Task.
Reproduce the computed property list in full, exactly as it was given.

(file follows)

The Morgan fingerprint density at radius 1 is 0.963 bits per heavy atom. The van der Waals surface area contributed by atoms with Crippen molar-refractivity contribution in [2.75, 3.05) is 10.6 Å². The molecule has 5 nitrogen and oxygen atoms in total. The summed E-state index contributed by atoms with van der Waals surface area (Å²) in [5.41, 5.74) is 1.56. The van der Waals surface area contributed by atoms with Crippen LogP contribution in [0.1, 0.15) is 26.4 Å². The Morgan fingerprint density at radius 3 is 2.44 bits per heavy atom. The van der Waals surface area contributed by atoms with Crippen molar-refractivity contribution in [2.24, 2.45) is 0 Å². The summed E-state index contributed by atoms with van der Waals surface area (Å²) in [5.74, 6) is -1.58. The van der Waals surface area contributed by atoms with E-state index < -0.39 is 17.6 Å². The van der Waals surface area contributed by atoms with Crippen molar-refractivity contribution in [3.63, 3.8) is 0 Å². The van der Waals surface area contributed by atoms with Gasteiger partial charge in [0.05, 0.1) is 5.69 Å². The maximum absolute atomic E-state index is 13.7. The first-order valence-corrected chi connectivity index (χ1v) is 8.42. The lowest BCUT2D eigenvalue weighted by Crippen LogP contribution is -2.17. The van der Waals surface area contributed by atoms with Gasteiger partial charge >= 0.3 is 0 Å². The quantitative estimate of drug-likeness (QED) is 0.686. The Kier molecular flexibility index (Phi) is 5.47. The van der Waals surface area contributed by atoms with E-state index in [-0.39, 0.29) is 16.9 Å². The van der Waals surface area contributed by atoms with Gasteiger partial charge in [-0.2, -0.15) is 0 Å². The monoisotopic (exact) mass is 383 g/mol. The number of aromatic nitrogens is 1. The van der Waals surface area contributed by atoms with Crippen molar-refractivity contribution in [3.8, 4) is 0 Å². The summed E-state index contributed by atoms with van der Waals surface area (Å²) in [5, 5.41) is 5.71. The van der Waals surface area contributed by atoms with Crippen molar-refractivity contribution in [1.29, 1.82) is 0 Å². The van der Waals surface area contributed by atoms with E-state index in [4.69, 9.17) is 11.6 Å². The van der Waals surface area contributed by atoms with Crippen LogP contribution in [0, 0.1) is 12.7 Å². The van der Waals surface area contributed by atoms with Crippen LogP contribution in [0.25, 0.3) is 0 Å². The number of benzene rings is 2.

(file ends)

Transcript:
The Morgan fingerprint density at radius 1 is 0.963 bits per heavy atom. The van der Waals surface area contributed by atoms with Crippen molar-refractivity contribution in [2.75, 3.05) is 10.6 Å². The molecule has 5 nitrogen and oxygen atoms in total. The summed E-state index contributed by atoms with van der Waals surface area (Å²) in [5.41, 5.74) is 1.56. The van der Waals surface area contributed by atoms with Crippen LogP contribution in [0.1, 0.15) is 26.4 Å². The Morgan fingerprint density at radius 3 is 2.44 bits per heavy atom. The van der Waals surface area contributed by atoms with Crippen molar-refractivity contribution in [2.24, 2.45) is 0 Å². The summed E-state index contributed by atoms with van der Waals surface area (Å²) in [5.74, 6) is -1.58. The van der Waals surface area contributed by atoms with E-state index < -0.39 is 17.6 Å². The van der Waals surface area contributed by atoms with Crippen molar-refractivity contribution in [3.63, 3.8) is 0 Å². The van der Waals surface area contributed by atoms with Gasteiger partial charge in [0.05, 0.1) is 5.69 Å². The maximum absolute atomic E-state index is 13.7. The first-order valence-corrected chi connectivity index (χ1v) is 8.42. The lowest BCUT2D eigenvalue weighted by Crippen LogP contribution is -2.17. The van der Waals surface area contributed by atoms with Gasteiger partial charge >= 0.3 is 0 Å². The quantitative estimate of drug-likeness (QED) is 0.686. The Kier molecular flexibility index (Phi) is 5.47. The van der Waals surface area contributed by atoms with E-state index in [-0.39, 0.29) is 16.9 Å². The van der Waals surface area contributed by atoms with Gasteiger partial charge in [-0.2, -0.15) is 0 Å². The monoisotopic (exact) mass is 383 g/mol. The number of aromatic nitrogens is 1. The van der Waals surface area contributed by atoms with Crippen molar-refractivity contribution in [3.8, 4) is 0 Å². The summed E-state index contributed by atoms with van der Waals surface area (Å²) in [5, 5.41) is 5.71. The van der Waals surface area contributed by atoms with Crippen molar-refractivity contribution in [1.29, 1.82) is 0 Å². The van der Waals surface area contributed by atoms with E-state index in [4.69, 9.17) is 11.6 Å². The van der Waals surface area contributed by atoms with Crippen LogP contribution in [0, 0.1) is 12.7 Å². The van der Waals surface area contributed by atoms with Crippen LogP contribution in [0.25, 0.3) is 0 Å². The number of benzene rings is 2.